Chemistry news, articles, and more

Polonium: did it kill Alexander Litvinenko?

Polonium metal structurePolonium metal structureIt is suggested that poisoning by polonium-210 may have caused the death of Alexander Litvinenko, said to be a former Russian spy, in November 2006. Following his death at the end of November 2006, traces of polonium were found at several places he had visited before becoming ill. Before his death it was thought that thallium, or even radiothallium, might have been the cause of his illness. At the time of writing it is not clear who killed him, but not surprisingly the Russians deny it. Polonium-210 decays through the emission of α-particles and these emissions are noramlly easy to stop, but they are very dangerous if the polonium is inside the body.

Polonium is radioactive and present only in extremely low abundances in the environment. It is quite metallic in nature despite its location beneath oxygen in the periodic table. It is made in very small quantities through a nuclear reaction of bismuth. Neutron irradiation of 209bismuth (atomic number 83) gives 210polonium (atomic number 84).

209Bi + 1n → 210Po + e-

Polonium-210, 210Po, transmutes into the lead isotope 206Pb by the emission of an α-particle. The half life for this process is just over 138 days meaning that after 138 days one-half of the original 210Po has disappeared and after 2 times 138 days 3/4 has gone.

21084Po → 20682Pb + 42He

The short half life of polonium-210 and the heat generated with the above radioactive decay means that polonium metal generates considerable heat (141 W), meaning that the metal and its compounds self-heat. This is a useful property and polonium can be used as a small heat source (if expensive!). It can be used in space satellites for this purpose and is especially desirable as there are no moving parts. It was also used in the lunar rovers to keep internal parts warm during the frigid lunar nights.

Polonium metal is unique in that it is the only element whose structure (known as the α-form) is a simple cubic array of atoms in which each atom is surrounded by six other polonium atoms. On gentle warming to 36°C, this converts into a second form known as the β-form.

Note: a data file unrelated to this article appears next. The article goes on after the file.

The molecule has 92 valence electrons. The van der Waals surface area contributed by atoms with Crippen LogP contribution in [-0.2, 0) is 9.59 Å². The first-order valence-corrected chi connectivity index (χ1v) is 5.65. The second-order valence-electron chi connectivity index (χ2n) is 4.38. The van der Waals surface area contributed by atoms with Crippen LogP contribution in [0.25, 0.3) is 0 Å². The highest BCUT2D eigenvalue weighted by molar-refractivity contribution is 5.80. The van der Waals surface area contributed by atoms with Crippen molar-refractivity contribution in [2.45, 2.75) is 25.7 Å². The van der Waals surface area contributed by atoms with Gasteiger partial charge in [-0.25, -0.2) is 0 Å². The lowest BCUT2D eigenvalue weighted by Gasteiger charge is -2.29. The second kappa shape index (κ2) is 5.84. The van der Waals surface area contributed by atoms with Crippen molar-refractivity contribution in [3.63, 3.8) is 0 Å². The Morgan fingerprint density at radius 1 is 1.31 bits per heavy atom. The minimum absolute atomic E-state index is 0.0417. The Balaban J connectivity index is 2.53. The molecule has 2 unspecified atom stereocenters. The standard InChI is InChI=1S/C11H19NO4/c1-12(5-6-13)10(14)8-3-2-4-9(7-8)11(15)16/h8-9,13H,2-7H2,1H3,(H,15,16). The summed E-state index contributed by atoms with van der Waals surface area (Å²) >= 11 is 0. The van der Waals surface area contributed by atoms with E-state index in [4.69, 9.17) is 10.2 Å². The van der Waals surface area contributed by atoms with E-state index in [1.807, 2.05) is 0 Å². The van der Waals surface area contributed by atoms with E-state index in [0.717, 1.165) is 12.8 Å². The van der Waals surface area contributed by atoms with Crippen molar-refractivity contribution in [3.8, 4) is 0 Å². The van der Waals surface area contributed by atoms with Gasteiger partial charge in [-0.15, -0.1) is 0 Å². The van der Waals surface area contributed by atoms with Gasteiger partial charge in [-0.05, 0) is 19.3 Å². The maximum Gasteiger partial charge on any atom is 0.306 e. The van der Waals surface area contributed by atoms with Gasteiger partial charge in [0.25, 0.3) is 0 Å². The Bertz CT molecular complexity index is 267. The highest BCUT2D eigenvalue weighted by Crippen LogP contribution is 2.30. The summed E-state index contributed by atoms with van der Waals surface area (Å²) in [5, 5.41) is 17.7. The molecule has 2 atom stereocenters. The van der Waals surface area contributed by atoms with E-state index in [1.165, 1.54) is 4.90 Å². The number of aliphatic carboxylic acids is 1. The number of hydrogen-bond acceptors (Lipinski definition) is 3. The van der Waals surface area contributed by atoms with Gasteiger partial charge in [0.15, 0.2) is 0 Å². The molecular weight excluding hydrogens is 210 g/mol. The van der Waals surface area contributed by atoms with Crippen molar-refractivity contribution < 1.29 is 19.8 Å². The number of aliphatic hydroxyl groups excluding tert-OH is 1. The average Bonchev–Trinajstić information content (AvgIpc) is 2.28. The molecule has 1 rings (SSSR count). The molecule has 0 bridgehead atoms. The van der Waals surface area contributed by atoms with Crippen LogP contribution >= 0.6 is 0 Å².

Polonium dioxidePolonium dioxidePolonium dissolves in acids to form pink hydrated Po(II), presumably as[Po(OH2)6]2+. This seems to oxidize to yellow Po(IV) species perhaps as a consequence of oxidizing agents produced through the α-particle induced decay of water. The polonium(II) oxide PoO is known but this oxidizes easily to the Po(IV) oxide PoO2.

Polonium dichloridePolonium dichlorideThe Po(II) halides PoX2 (X = Cl, Br, I) are known (the chloride and bromide are particularly well characterised) while all the Po(IV) halides PoX4 (X = F, Cl, Br, I) are known.

There are few crystallographically characterised polonium compounds largely because not many researchers work with polonium and the difficulties associated with characterising such radioactive compounds. The 14-electron polonium(IV) anion [PoI6]2– is strictly octahedral meaning the lone pair is sterochemically inactive.

Do you want your own chemistry blog?

I'm slowly expanding some of the functionality on the WebElements periodic table site and we now have the bare bones of a news and forums site here (the current URL will switch to the main WebElements site in a while). This part of the site will also house chemistry information pages in a "book " format (this will also be open to contributors in a while) and some other features.